The extradition of foreigners to Europe is an increasingly common reality. Foreigners who come to Brazil and are afraid of being extradited to Europe have reasons to worry. Although not all crimes will lead to the extradition of foreigners to Europe, the extradition relationship between Brazil and the continent is mostly solid and friendly.
In this text, you will understand why a foreigner who commits crimes in European countries is much more likely to be extradited than foreigners who commit crimes in other countries. Check it out!
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Author: Mariana Cruz de Lemos
Why is it more common for a foreigner to be extradited to Europe than to other countries?
Brazil and European countries, for the most part, have very similar legislation regarding the types of crimes that exist. Thus, conduct that is considered criminal in Europe will probably also be considered criminal in Brazil, even if it has a different name.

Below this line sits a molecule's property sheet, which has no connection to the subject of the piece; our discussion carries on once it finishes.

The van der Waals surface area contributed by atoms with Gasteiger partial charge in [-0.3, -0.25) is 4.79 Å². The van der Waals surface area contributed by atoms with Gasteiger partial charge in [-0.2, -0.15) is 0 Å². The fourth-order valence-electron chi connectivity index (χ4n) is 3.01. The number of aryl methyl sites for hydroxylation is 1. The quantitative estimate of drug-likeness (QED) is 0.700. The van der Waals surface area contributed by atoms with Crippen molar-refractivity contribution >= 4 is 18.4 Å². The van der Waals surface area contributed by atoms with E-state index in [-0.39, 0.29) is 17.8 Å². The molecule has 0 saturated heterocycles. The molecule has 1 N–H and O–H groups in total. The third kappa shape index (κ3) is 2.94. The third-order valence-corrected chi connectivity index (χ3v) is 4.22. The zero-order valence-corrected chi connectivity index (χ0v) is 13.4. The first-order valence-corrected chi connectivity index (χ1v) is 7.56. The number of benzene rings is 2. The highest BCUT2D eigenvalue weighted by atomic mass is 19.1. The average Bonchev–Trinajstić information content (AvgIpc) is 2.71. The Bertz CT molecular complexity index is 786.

In addition, Brazil has a strong and well-defined relationship with Europe regarding extradition, with several states on the continent having well-established extradition treaties with Brazil, which facilitates the process.
Despite this, not every extradition request to Europe will be accepted, as will be seen below.
Which crimes in Europe are not considered crimes in Brazil?
As mentioned, Europe and Brazil have very similar definitions of crimes, however, this does not mean that there are no exceptions.
It’s advisable to seek a qualified lawyer to investigate the particularities of your case, as there are significant differences depending on which European country is being compared.
However, we can mention the main crimes:
- Paying for sex – a crime in Albania, Croatia, France, Iceland, Northern Ireland, Norway, Sweden, the United Kingdom, and several other European countries – is not a crime in Brazil;
- Engaging in prostitution – a crime in countries such as France and England – is also not a crime in Brazil, meaning that the foreigner would not be penalized if they came to live in the country;
- In Russia, “illegal entrepreneurship,” “creation, use, and distribution of malicious computer programs,” and “invasion of the life of a police officer” are considered crimes, but not in Brazil.
- The crime of recruiting mercenaries – provided for in countries such as Russia and Portugal – is also not covered by Brazilian legislation;